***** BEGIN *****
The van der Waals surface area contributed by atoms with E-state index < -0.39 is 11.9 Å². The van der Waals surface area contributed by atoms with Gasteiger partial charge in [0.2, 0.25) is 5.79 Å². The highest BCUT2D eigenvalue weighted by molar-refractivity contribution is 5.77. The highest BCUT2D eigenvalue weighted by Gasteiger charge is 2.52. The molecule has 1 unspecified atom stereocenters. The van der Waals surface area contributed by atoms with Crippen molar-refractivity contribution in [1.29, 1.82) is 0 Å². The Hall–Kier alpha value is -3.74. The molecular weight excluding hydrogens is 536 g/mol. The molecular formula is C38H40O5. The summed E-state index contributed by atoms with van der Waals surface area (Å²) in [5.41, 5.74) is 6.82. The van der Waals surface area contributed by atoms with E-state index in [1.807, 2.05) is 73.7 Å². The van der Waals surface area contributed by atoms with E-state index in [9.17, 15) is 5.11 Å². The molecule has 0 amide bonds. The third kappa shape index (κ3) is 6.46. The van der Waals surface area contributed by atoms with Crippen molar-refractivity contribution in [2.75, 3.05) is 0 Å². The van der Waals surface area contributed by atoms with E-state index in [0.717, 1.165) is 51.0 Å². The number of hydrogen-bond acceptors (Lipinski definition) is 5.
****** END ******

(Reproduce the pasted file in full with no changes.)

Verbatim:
The van der Waals surface area contributed by atoms with E-state index < -0.39 is 11.9 Å². The van der Waals surface area contributed by atoms with Gasteiger partial charge in [0.2, 0.25) is 5.79 Å². The highest BCUT2D eigenvalue weighted by molar-refractivity contribution is 5.77. The highest BCUT2D eigenvalue weighted by Gasteiger charge is 2.52. The molecule has 1 unspecified atom stereocenters. The van der Waals surface area contributed by atoms with Crippen molar-refractivity contribution in [1.29, 1.82) is 0 Å². The Hall–Kier alpha value is -3.74. The molecular weight excluding hydrogens is 536 g/mol. The molecular formula is C38H40O5. The summed E-state index contributed by atoms with van der Waals surface area (Å²) in [5.41, 5.74) is 6.82. The van der Waals surface area contributed by atoms with E-state index in [1.807, 2.05) is 73.7 Å². The van der Waals surface area contributed by atoms with E-state index in [9.17, 15) is 5.11 Å². The molecule has 0 amide bonds. The third kappa shape index (κ3) is 6.46. The van der Waals surface area contributed by atoms with Crippen molar-refractivity contribution in [2.75, 3.05) is 0 Å². The van der Waals surface area contributed by atoms with E-state index in [0.717, 1.165) is 51.0 Å². The number of hydrogen-bond acceptors (Lipinski definition) is 5.